With the dual purpose of accelerating industry decarbonisation and economic growth, the GIDI Fund focuses on investing in, and promoting, cleaner industrial processes and process heat. The fund supports energy efficiency, and the switch from fossil fuels to cleaner renewable energy sources across the industrial and commercial sectors. The GIDI Fund is part of the government’s Climate Emergency Response Fund and is funded via proceeds from the ETS. A total of NZD650 million (NZD1 billion over 7 years) was allocated as part of New Zealand’s 2022 Budget.

NZGIF is a government-owned green investment bank established to accelerate investment that helps reduce greenhouse gas emissions in New Zealand. NZGIF makes independent investment decisions based on an investment mandate incorporating four key principles:

  • it invests to reduce emissions;
  • it invests on a commercial basis;
  • it seeks to attract co-investors; and
  • it demonstrate the benefits of low-carbon investment to the market.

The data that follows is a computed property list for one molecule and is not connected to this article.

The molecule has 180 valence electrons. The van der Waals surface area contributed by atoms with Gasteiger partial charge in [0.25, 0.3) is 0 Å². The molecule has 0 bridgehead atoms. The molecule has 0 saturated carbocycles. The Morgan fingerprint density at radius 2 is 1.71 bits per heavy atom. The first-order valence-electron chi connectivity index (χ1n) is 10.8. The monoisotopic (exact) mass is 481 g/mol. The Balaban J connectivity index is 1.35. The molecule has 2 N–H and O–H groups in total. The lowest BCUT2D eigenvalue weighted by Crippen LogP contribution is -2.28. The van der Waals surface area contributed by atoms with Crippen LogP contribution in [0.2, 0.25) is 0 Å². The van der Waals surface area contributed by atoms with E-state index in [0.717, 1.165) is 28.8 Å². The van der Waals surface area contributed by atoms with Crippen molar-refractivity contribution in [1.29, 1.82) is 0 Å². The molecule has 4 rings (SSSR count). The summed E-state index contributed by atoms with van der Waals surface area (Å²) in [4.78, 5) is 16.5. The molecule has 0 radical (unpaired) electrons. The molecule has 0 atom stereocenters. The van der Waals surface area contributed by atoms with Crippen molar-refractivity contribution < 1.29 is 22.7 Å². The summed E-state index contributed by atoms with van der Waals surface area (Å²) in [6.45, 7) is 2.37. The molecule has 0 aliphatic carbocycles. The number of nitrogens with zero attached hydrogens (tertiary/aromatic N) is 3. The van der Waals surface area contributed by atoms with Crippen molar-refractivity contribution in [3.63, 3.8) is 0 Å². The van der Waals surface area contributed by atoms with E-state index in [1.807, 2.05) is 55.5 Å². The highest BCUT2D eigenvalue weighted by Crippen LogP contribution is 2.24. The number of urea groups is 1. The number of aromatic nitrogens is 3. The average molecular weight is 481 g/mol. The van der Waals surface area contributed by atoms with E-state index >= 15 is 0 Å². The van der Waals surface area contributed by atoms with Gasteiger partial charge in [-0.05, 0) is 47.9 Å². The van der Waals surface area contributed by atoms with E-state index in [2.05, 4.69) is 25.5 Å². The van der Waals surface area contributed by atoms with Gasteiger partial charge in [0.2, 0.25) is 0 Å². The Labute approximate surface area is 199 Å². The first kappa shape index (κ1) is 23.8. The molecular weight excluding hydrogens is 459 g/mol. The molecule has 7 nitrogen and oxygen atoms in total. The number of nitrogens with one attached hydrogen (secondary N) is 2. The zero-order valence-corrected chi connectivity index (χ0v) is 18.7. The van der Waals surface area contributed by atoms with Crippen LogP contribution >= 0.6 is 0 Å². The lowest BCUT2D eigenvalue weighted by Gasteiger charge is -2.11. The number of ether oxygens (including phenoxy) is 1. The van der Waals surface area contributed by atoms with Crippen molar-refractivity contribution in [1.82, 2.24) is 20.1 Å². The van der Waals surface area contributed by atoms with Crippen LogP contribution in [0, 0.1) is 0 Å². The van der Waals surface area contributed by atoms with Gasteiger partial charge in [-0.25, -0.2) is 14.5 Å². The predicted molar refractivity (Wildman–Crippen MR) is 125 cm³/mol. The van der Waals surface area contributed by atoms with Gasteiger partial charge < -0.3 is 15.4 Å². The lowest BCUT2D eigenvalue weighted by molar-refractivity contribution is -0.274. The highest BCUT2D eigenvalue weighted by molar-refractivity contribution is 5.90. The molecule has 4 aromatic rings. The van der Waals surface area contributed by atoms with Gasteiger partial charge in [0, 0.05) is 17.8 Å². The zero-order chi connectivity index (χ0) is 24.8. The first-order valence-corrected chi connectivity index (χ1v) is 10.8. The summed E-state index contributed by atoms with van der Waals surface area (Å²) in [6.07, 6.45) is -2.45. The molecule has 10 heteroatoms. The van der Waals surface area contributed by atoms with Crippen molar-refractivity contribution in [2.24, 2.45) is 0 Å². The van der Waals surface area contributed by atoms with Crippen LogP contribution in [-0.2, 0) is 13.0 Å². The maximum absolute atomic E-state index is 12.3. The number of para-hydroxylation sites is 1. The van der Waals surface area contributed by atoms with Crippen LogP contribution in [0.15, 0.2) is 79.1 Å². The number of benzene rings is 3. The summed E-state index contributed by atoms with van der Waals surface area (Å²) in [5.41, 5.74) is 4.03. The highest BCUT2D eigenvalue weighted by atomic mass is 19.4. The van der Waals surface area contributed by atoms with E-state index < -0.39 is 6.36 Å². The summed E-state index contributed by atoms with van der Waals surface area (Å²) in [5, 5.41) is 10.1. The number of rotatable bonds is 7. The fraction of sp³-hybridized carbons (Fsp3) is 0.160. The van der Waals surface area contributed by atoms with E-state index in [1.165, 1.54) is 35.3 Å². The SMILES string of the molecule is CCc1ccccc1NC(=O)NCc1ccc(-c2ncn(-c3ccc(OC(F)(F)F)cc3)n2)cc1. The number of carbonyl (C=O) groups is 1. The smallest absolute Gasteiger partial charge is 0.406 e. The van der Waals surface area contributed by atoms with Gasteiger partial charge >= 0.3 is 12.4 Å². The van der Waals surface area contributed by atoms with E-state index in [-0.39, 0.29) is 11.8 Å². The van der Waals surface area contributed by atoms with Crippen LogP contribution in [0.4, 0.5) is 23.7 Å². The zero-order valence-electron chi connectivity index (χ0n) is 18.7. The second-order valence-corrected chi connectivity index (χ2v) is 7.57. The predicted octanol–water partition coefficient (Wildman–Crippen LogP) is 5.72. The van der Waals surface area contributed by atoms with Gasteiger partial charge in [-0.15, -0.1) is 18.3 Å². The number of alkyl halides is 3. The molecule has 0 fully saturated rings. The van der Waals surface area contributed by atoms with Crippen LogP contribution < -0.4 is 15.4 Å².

NZGIF has NZD400 million of investment capital and is focused on investments of NZD10 million plus in its target sectors of distributed energy resources, process heat, waste, plastics, energy efficiency, transport, and agriculture. As at 31 March 2023, NZGIF had made 16 investments and had committed NZD279.6 million of capital.

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Anderson Lloyd is one of New Zealand’s oldest and most respected law firms. It is a unique national firm with four integrated offices (Auckland, Christchurch, Dunedin, and Queenstown) across New Zealand. Across its multidisciplinary team, the firm has experts in climate change areas such as renewable energy projects, the Climate Change Response Act, the emissions trading scheme, carbon forestry projects, carbon trading arrangements, and the climate change aspects of the Resource Management Act. Anderson Lloyd is committed to sustainable practices and it takes responsibility as custodians of a multi-generational firm, caring for its people, community, and environment. The firm takes ownership of, and is accountable for, its measurable emissions while conducting day-to-day business. Anderson Lloyd was the first large New Zealand law firm to attain Toitū net carbonzero accreditation and is an active member of the Sustainable Business Council, Climate Leaders Coalition, and the NZ Green Building Council.